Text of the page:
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Continuing on about Shell’s Quest project carbon credits…

Astute readers of Part 1 of this blog will point out there are different regulatory implications depending on whether a project produces carbon credits versus carbon offsets sold into the voluntary market. In a carbon credit regime, regulators establish a maximum annual CO2 emissions budget for their jurisdiction, then allocate (permit) maximum emissions levels to individual companies/facilities. Carbon credits are regulatory tools that can be purchased to offset emissions that exceed those maximum regulatory levels. The system is commonly referred to as “cap and trade”. Carbon offsets traded on voluntary markets do not have similar regulatory standing – their main uses are helping manage both global CO2 emissions volume on a voluntary basis and corporate reputational risk. A brief explanation from Penn State Extension of credits versus voluntary offsets is here. I also like this graphic in Constellation Energy’s explanation.

I did a quick review of Shell’s Quest 2022 Project Summary Report and Shell (who certainly understands the difference and would be quite careful about using the proper terminology) uses “credits” throughout. Moreover, the project was developed and operated under the Government of Alberta’s Technology Innovation and Emissions Reduction (TIER) regulatory program. It appears we are talking about carbon credits here, so buyers could face regulatory enforcement if they exceeded the maximum permitted CO2 emissions levels (their “cap”) without the potentially invalid credits. On the other hand, given the Government of Alberta’s direct involvement in the whole mess, will they enforce? I’m not sure that’s a fight they would win.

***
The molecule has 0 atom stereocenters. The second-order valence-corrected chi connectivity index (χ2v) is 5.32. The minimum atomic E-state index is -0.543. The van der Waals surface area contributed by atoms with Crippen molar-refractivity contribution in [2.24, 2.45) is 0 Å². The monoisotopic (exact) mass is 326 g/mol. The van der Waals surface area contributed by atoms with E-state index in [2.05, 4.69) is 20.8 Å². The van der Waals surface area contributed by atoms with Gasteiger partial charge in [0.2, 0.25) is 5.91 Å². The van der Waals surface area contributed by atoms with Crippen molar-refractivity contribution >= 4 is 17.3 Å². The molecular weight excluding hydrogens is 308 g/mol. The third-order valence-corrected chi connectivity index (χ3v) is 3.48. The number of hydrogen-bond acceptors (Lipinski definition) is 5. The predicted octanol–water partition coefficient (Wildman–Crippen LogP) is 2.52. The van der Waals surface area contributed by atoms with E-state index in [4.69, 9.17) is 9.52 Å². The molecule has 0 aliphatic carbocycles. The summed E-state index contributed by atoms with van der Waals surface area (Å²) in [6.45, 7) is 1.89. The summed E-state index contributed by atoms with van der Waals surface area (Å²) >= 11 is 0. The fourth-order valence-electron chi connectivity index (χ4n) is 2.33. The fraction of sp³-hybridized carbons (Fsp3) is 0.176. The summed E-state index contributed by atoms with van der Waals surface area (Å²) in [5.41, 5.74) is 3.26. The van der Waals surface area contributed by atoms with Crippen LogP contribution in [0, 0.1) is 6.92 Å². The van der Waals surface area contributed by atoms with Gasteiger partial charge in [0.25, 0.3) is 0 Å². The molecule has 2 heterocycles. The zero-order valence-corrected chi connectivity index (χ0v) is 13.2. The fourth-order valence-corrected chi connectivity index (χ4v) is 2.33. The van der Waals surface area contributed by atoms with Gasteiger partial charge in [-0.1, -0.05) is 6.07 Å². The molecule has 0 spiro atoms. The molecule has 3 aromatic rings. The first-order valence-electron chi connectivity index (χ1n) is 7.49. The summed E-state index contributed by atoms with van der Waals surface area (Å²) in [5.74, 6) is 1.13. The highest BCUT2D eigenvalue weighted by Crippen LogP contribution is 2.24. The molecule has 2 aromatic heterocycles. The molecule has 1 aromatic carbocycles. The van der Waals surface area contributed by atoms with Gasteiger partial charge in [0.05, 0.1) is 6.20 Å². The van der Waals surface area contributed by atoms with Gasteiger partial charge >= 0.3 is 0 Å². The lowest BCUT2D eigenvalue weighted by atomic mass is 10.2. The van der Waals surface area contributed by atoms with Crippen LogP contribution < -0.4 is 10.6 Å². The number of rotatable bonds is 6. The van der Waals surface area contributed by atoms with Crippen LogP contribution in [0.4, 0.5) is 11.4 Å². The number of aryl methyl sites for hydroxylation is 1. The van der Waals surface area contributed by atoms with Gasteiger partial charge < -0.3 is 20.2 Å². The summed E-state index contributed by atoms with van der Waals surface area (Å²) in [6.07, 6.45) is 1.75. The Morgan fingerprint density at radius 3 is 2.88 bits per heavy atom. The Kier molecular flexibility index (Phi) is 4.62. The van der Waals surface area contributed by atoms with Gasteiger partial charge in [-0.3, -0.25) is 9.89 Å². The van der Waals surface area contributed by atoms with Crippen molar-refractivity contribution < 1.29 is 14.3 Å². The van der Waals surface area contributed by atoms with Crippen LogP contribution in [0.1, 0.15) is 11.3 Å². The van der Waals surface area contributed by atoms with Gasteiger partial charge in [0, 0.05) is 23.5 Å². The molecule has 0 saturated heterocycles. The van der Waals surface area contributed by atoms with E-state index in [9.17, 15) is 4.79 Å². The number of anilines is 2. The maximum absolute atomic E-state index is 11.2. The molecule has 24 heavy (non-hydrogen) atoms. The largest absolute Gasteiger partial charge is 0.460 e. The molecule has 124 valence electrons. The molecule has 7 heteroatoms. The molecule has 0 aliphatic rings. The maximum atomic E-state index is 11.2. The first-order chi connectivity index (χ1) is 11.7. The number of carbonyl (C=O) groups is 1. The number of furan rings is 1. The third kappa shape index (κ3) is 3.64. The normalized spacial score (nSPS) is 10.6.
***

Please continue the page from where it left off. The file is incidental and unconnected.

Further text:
Back to Matt Levine’s question about buyer expectations of carbon credits – his point is probably accurate in the context of unregulated voluntary offsets. However, if we are talking about regulated carbon credits used for compliance purposes, the stakes are higher.

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Image Credit: Alexandr Blinov –

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The Editor

Lawrence Heim has been practicing in the field of ESG management for almost 40 years. He began his career as a legal assistant in the Environmental Practice of Vinson & Elkins working for a partner who is nationally recognized and an adjunct professor of environmental law at the University of Texas Law School. He moved into technical environmental consulting with ENSR Consulting & Engineering at the height of environmental regulatory development, working across a range of disciplines. He was one… View Profile